Young Knights are Ripe for Learning
Tuesday, February 7, 2017 - 2:36pm
Written by  Courtney Shove

Young Knights are ripe for learning

Constant movement. Temper tantrums. Dozens of “why” questions. Overturned containers of toys. If any of these things sound familiar, you might live with a toddler. It’s tempting to label this stage “the terrible twos,” but at PDS, we couldn’t disagree more. The toddler years are a time when a child’s brain absorbs information at astoundingly high rates and makes sense of the world in the most imaginative ways. That’s why, in 2015, we launched our Young Knights program — to enable young boys to reach their ultimate potential during this critical learning period.

A day in the life
of a Young Knight

The class day is divided into short, meaningful segments designed to make the most of a 2-year-old’s attention span. Because the boys are adjusting to being in school for the first time, PDS offers flexible start times and half- and full-day schedules. Our maximum class size is 14, with two teachers in each classroom and a shared assistant.

7:20 to 8:00 a.m. (optional)
Early Room activities

8:00 to 8:30 a.m.
Free play and table activities

8:30 a.m.
Morning Meeting: calendar, weather, devotion, and prayer followed by snacks

9:15 a.m.
Recess

10:00 a.m.
Carpet time: stories, songs, and discussions of the weekly theme

10:15 a.m.
Center time: Four learning centers and one-on-one teacher time

10:45 a.m.
Discovery time: science experiments and/or cooking activities

11:30 a.m.
Say goodbye to half-day students while full-day students have lunch

12:15 p.m.
Nap time

1:45 to 2:10 p.m.
Enrichment activities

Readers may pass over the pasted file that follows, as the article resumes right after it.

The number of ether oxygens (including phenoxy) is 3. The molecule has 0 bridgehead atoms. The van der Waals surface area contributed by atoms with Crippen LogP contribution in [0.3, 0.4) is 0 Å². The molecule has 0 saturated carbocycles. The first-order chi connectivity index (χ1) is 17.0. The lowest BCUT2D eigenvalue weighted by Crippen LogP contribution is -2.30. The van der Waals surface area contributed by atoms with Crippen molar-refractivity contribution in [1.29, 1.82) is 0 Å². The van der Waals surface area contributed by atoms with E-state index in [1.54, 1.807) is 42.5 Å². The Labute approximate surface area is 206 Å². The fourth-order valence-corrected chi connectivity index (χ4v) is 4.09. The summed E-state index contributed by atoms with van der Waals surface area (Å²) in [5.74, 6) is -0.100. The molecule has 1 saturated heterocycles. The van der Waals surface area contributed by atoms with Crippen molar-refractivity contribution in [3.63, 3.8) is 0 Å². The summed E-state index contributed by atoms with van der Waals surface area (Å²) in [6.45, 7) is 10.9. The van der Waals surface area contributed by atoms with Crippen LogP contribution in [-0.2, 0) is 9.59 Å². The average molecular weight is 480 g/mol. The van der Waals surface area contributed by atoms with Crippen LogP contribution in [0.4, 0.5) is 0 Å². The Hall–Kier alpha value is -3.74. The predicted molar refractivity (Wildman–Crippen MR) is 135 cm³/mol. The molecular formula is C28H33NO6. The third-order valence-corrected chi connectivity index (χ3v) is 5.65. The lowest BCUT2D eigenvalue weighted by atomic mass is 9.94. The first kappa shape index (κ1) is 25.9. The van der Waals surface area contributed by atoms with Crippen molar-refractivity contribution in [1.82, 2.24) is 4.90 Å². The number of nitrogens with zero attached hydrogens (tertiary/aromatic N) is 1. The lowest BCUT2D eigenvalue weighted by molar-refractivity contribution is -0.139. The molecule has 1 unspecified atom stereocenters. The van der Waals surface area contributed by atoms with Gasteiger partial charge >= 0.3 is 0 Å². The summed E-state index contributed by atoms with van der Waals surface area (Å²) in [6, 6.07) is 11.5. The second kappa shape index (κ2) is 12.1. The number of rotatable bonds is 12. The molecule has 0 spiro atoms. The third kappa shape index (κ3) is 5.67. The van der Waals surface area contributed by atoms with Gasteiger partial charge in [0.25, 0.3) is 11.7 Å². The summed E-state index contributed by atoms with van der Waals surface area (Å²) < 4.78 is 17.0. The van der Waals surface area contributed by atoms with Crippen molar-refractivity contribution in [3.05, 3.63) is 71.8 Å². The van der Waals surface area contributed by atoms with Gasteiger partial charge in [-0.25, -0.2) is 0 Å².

At the heart of the Young Knights program is our knowledge and understanding of 2-year-old boys and how they learn best. This engaging, play-based program addresses the cognitive, social, emotional, language, motor, and moral development of each boy while instilling in him a love of learning. Additionally, the program responds to the needs of single-parent households and families with two working parents by offering a place where their toddlers will be nurtured and intellectually challenged. “Children need to be in the company of children their own age in order to make the most significant gains socially,” Early Childhood Head Debbie Isom said. “It’s important for them to begin expanding boundaries and forming significant attachments beyond the home.”

Show me the research

Healthy brain development is maximized by rich early childhood experiences. A stimulating environment during the first few years of a child’s life allows for a greater number of connections to be made in the brain. According to University of Washington neuroscience professor Eric H. Chudler, people are born with the majority of the neurons that they will have in their lifetime. After birth, the brain continues to grow, and by the age of 2, it is about 80 percent of its adult size.

Zero to Three, a resource for the healthy development of babies and young children, states that between birth and age 3, the brain produces about 700 new neural connections per second. That means trillions of connections are made in the first months of life! To foster healthy neural connections, a rich learning environment is paramount. The more opportunities for stimulation and social interaction in the early years, the better.